Silica (SiO2) is a very common mineral due to the abundance of silicon and oxygen in nature, some silica properties are described in Table 4 [14]. Free silica occurs in many crystalline forms with compositions very close to that of pure silicon dioxide: 46.75 wt% silicon and 53.25 wt% oxygen. Quartz is by far the most common form. Tridymite, cristobalite, and the hydrous silica mineral opal are rare, as are vitreous (glassy) silica, coesite and stishovite. Several other forms have been produced in the laboratory but have not been found in nature [5].

Silica produced in the laboratory is a polymer of silicic acid, consisting of inter-linked tetrahedral SiO4, which has the stoichiometry SiO2. Silica gel is a porous, granular form of silica tetrachloride or substituted chlorosilane/orthisilicate. The sol-gel route is a versatile method for silica synthesis. In a sol-gel process hydrolysis of sodium silicate or alkoxysilane in presence of acid or base produces Si-(OH)4 entities, which on controlled condensation result in a sol. the active silica surface with large specific surface area is of great importance in adsorption and ion exchange. These properties are well studied, even though the shape of the silica surface is basically unknown. The method involving direct measurement (imaging) of the outer surface of silica or modified silica is atomic force microscopy (AFM), which is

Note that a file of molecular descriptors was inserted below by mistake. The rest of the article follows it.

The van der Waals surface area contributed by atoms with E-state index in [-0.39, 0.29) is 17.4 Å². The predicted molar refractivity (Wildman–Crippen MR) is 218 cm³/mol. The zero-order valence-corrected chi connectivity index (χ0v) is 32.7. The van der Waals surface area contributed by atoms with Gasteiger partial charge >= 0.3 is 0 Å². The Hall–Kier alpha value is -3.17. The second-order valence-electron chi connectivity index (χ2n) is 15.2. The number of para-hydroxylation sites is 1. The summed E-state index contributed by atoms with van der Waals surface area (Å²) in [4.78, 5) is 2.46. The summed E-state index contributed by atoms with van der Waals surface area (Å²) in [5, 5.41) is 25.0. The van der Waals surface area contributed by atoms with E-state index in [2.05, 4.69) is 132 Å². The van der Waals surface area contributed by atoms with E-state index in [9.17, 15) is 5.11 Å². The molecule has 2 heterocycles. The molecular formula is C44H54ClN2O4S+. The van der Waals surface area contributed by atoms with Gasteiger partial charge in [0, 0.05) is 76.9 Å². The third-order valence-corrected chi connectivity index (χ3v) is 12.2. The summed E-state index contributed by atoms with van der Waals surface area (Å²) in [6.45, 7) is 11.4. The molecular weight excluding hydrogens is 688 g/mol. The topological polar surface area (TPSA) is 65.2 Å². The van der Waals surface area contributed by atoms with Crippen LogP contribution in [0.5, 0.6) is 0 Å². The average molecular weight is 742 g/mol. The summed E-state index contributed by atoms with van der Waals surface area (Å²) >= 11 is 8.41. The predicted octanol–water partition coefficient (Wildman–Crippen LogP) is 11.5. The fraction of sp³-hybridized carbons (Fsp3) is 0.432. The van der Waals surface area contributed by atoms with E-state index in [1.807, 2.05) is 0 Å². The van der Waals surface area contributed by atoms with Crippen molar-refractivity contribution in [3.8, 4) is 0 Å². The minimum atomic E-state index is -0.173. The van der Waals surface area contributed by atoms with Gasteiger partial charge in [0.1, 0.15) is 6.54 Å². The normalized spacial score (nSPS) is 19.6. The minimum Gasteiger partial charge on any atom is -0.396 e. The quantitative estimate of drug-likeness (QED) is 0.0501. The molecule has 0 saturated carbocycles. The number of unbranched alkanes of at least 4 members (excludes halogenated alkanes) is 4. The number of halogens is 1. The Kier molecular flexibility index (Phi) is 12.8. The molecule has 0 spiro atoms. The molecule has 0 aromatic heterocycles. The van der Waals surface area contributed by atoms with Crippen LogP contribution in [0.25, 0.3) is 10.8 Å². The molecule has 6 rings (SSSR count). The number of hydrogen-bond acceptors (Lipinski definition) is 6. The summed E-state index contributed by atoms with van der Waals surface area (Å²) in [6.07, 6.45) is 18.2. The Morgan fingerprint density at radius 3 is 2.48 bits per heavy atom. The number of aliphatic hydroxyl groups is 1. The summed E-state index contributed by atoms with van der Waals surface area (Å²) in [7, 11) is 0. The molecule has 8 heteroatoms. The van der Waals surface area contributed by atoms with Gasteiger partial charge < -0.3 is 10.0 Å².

Table 3. Results of Chromium(VI) removal with natural and modified clays.

Table 4. Properties of silica minerals.